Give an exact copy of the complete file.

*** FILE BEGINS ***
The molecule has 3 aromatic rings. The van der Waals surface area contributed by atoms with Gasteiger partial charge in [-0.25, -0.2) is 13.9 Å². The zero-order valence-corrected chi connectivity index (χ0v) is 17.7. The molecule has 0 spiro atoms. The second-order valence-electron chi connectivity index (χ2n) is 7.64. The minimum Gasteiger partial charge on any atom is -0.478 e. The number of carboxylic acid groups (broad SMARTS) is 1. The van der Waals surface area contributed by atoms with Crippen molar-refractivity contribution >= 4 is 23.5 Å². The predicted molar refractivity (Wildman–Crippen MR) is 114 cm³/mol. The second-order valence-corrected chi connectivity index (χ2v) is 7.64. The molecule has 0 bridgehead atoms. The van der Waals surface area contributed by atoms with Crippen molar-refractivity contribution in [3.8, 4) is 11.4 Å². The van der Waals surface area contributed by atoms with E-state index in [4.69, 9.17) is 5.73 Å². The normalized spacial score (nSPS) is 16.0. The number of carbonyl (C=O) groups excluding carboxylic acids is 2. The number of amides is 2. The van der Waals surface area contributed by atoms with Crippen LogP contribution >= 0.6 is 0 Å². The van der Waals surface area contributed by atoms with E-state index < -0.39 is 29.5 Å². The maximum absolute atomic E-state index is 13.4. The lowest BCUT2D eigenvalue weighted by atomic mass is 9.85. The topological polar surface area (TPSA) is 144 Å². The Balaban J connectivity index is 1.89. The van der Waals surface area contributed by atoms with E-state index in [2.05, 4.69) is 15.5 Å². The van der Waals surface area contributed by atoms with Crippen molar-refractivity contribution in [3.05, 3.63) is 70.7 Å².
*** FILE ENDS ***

The molecule has 3 aromatic rings. The van der Waals surface area contributed by atoms with Gasteiger partial charge in [-0.25, -0.2) is 13.9 Å². The zero-order valence-corrected chi connectivity index (χ0v) is 17.7. The molecule has 0 spiro atoms. The second-order valence-electron chi connectivity index (χ2n) is 7.64. The minimum Gasteiger partial charge on any atom is -0.478 e. The number of carboxylic acid groups (broad SMARTS) is 1. The van der Waals surface area contributed by atoms with Crippen molar-refractivity contribution >= 4 is 23.5 Å². The predicted molar refractivity (Wildman–Crippen MR) is 114 cm³/mol. The second-order valence-corrected chi connectivity index (χ2v) is 7.64. The molecule has 0 bridgehead atoms. The van der Waals surface area contributed by atoms with Crippen molar-refractivity contribution in [3.8, 4) is 11.4 Å². The van der Waals surface area contributed by atoms with E-state index in [4.69, 9.17) is 5.73 Å². The normalized spacial score (nSPS) is 16.0. The number of carbonyl (C=O) groups excluding carboxylic acids is 2. The number of amides is 2. The van der Waals surface area contributed by atoms with Crippen LogP contribution >= 0.6 is 0 Å². The van der Waals surface area contributed by atoms with E-state index < -0.39 is 29.5 Å². The maximum absolute atomic E-state index is 13.4. The lowest BCUT2D eigenvalue weighted by atomic mass is 9.85. The topological polar surface area (TPSA) is 144 Å². The Balaban J connectivity index is 1.89. The van der Waals surface area contributed by atoms with E-state index in [2.05, 4.69) is 15.5 Å². The van der Waals surface area contributed by atoms with Crippen molar-refractivity contribution in [3.05, 3.63) is 70.7 Å².